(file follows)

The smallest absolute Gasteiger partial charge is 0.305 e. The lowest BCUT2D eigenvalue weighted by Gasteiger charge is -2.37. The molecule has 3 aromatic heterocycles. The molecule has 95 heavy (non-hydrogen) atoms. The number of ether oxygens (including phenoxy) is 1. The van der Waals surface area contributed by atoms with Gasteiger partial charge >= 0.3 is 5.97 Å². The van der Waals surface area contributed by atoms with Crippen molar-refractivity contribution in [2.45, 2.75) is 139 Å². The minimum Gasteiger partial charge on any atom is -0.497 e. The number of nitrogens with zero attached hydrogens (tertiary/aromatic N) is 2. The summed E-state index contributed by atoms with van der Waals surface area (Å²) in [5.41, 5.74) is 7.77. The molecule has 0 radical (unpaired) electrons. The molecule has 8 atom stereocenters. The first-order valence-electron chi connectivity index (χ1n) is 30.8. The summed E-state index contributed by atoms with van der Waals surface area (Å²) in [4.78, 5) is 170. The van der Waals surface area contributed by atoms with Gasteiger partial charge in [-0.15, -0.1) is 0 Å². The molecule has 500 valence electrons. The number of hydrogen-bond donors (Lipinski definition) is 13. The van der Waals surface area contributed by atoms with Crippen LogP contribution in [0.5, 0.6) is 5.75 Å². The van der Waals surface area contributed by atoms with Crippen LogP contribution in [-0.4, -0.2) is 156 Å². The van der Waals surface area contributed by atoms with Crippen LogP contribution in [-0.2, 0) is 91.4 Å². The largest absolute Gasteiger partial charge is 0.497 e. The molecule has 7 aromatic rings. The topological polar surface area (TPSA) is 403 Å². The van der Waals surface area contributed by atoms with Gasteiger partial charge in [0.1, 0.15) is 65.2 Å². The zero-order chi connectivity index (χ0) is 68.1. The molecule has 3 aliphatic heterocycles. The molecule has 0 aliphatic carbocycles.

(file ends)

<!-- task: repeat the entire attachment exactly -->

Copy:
The smallest absolute Gasteiger partial charge is 0.305 e. The lowest BCUT2D eigenvalue weighted by Gasteiger charge is -2.37. The molecule has 3 aromatic heterocycles. The molecule has 95 heavy (non-hydrogen) atoms. The number of ether oxygens (including phenoxy) is 1. The van der Waals surface area contributed by atoms with Gasteiger partial charge >= 0.3 is 5.97 Å². The van der Waals surface area contributed by atoms with Crippen molar-refractivity contribution in [2.45, 2.75) is 139 Å². The minimum Gasteiger partial charge on any atom is -0.497 e. The number of nitrogens with zero attached hydrogens (tertiary/aromatic N) is 2. The summed E-state index contributed by atoms with van der Waals surface area (Å²) in [5.41, 5.74) is 7.77. The molecule has 0 radical (unpaired) electrons. The molecule has 8 atom stereocenters. The first-order valence-electron chi connectivity index (χ1n) is 30.8. The summed E-state index contributed by atoms with van der Waals surface area (Å²) in [4.78, 5) is 170. The van der Waals surface area contributed by atoms with Gasteiger partial charge in [-0.15, -0.1) is 0 Å². The molecule has 500 valence electrons. The number of hydrogen-bond donors (Lipinski definition) is 13. The van der Waals surface area contributed by atoms with Crippen LogP contribution in [0.5, 0.6) is 5.75 Å². The van der Waals surface area contributed by atoms with Crippen LogP contribution in [-0.4, -0.2) is 156 Å². The van der Waals surface area contributed by atoms with Crippen LogP contribution in [-0.2, 0) is 91.4 Å². The largest absolute Gasteiger partial charge is 0.497 e. The molecule has 7 aromatic rings. The topological polar surface area (TPSA) is 403 Å². The van der Waals surface area contributed by atoms with Gasteiger partial charge in [0.1, 0.15) is 65.2 Å². The zero-order chi connectivity index (χ0) is 68.1. The molecule has 3 aliphatic heterocycles. The molecule has 0 aliphatic carbocycles.